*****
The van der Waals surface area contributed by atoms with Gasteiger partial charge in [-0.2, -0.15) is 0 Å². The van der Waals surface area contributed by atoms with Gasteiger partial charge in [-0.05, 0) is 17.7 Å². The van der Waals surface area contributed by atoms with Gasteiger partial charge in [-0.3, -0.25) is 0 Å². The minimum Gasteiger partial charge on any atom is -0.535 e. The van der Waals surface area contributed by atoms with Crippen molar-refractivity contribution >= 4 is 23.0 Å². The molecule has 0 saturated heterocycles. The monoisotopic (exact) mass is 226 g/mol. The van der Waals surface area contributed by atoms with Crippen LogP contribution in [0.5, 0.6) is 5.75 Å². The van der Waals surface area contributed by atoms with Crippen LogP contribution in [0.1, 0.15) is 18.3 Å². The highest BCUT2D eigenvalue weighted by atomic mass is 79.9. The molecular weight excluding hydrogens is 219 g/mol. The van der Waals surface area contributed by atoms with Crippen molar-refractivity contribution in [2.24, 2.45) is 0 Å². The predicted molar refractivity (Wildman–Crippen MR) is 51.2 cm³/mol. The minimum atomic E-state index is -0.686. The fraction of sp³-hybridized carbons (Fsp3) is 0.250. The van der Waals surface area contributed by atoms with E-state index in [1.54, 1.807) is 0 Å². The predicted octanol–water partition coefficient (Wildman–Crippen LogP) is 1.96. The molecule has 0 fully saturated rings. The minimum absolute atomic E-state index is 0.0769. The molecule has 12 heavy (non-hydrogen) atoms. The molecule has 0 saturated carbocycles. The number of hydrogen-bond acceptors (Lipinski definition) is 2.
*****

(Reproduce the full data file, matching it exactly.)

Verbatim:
The van der Waals surface area contributed by atoms with Gasteiger partial charge in [-0.2, -0.15) is 0 Å². The van der Waals surface area contributed by atoms with Gasteiger partial charge in [-0.05, 0) is 17.7 Å². The van der Waals surface area contributed by atoms with Gasteiger partial charge in [-0.3, -0.25) is 0 Å². The minimum Gasteiger partial charge on any atom is -0.535 e. The van der Waals surface area contributed by atoms with Crippen molar-refractivity contribution >= 4 is 23.0 Å². The molecule has 0 saturated heterocycles. The monoisotopic (exact) mass is 226 g/mol. The van der Waals surface area contributed by atoms with Crippen LogP contribution in [0.5, 0.6) is 5.75 Å². The van der Waals surface area contributed by atoms with Crippen LogP contribution in [0.1, 0.15) is 18.3 Å². The highest BCUT2D eigenvalue weighted by atomic mass is 79.9. The molecular weight excluding hydrogens is 219 g/mol. The van der Waals surface area contributed by atoms with Crippen molar-refractivity contribution in [2.24, 2.45) is 0 Å². The predicted molar refractivity (Wildman–Crippen MR) is 51.2 cm³/mol. The minimum atomic E-state index is -0.686. The fraction of sp³-hybridized carbons (Fsp3) is 0.250. The van der Waals surface area contributed by atoms with E-state index in [1.54, 1.807) is 0 Å². The predicted octanol–water partition coefficient (Wildman–Crippen LogP) is 1.96. The molecule has 0 fully saturated rings. The minimum absolute atomic E-state index is 0.0769. The molecule has 12 heavy (non-hydrogen) atoms. The molecule has 0 saturated carbocycles. The number of hydrogen-bond acceptors (Lipinski definition) is 2.